Tom Lehrer: Be Prepared (http://www.amazon.com/exec/obidos/tg/detail/-/B000002KO8/qid=1095730097/sr=8-4/ref=carldonath/103-0555155-5583067?v=glance&s=music&n=507846)

You know: of all the songs I've ever sung, that is the one I've had the most requests not to.
I have time for one more here. This one is a little song dedicated to the Boy Scouts of America. [applause] We seem to have a convention here tonight. The Boy Scouts of America, those noble little... bastions of democracy, and the American Legion of tomorrow. Their motto is... I would like to state at this time that I am not now and have never been... a member of the Boy Scouts of America. Their motto is, as you know, Be Prepared! and that is the name of this song.

Be prepared! That's the Boy Scout's marching song,
Be prepared! As through life you march along.
Be prepared to hold your liquor pretty well,
Don't write naughty words on walls if you can't spell.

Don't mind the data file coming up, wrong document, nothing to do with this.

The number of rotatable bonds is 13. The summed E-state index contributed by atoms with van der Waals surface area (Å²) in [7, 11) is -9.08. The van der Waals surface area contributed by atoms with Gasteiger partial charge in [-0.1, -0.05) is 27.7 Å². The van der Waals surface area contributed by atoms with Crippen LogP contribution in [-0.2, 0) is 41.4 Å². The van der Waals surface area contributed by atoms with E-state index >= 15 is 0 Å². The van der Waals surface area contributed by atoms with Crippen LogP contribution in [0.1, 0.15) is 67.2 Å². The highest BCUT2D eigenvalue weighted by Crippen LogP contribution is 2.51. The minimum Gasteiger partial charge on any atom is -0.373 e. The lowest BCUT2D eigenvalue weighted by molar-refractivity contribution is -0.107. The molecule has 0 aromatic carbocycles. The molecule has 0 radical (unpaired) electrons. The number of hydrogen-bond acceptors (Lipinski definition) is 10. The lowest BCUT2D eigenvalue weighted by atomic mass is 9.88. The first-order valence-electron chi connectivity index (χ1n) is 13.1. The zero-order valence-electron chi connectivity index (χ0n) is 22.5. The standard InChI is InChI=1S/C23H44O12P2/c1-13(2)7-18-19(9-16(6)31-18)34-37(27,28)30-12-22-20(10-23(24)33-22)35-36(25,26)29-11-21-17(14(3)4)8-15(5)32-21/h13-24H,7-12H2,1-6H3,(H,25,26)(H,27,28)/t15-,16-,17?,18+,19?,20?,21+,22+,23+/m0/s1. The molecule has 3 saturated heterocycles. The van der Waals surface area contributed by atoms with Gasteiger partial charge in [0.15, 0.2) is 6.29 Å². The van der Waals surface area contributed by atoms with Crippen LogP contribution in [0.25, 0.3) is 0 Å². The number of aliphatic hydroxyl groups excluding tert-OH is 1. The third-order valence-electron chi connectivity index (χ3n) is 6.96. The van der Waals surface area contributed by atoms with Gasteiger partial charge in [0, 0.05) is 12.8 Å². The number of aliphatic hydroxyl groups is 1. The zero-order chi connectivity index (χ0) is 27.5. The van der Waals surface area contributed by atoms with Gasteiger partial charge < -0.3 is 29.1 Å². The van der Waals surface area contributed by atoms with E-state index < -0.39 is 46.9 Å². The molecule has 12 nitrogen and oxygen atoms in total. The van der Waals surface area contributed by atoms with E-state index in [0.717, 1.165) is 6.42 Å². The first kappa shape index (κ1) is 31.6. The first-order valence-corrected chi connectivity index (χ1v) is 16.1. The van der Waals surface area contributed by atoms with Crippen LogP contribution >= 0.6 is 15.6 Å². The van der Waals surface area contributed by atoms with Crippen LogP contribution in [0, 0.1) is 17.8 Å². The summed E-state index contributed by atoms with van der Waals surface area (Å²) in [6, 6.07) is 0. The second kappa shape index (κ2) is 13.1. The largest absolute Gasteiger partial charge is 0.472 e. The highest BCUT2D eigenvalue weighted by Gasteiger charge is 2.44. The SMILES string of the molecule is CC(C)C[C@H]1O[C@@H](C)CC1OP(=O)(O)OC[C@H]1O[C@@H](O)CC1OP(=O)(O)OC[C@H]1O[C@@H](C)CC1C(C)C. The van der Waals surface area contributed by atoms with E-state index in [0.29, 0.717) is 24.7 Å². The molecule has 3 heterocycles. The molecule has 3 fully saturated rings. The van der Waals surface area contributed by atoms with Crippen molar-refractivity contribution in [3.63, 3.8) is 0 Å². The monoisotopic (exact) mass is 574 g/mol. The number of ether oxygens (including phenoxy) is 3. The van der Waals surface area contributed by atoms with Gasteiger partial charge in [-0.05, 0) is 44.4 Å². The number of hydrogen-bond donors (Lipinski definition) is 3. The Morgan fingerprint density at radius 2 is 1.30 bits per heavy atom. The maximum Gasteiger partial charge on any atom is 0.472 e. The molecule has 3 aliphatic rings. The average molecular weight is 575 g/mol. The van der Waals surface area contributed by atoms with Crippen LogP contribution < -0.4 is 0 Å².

Be prepared! To hide that pack of cigarettes,
Don't make book if you cannot cover bets.
Keep those reefers hidden where you're sure
That they will not be found
And be careful not to smoke them
When the scoutmaster's around
For he only will insist that it be shared.
Be prepared!

Be prepared! That's the Boy Scouts' solemn creed,
Be prepared! And be clean in word and deed.
Don't solicit for your sister, that's not nice,
Unless you get a good percentage of her price.

Be prepared! And be careful not to do
Your good deeds when there's no one watching you.
If you're looking for adventure of a
new and different kind,
And you come across a Girl Scout who is
similarly inclined,
Don't be nervous, don't be flustered, don't be scared.
Be prepared!

ctdonath
September 20, 2004, 10:32 PM
jefmad summarizes it. Most people decry "price gouging", but nobody cares about the seller who is getting pennies for his dollar.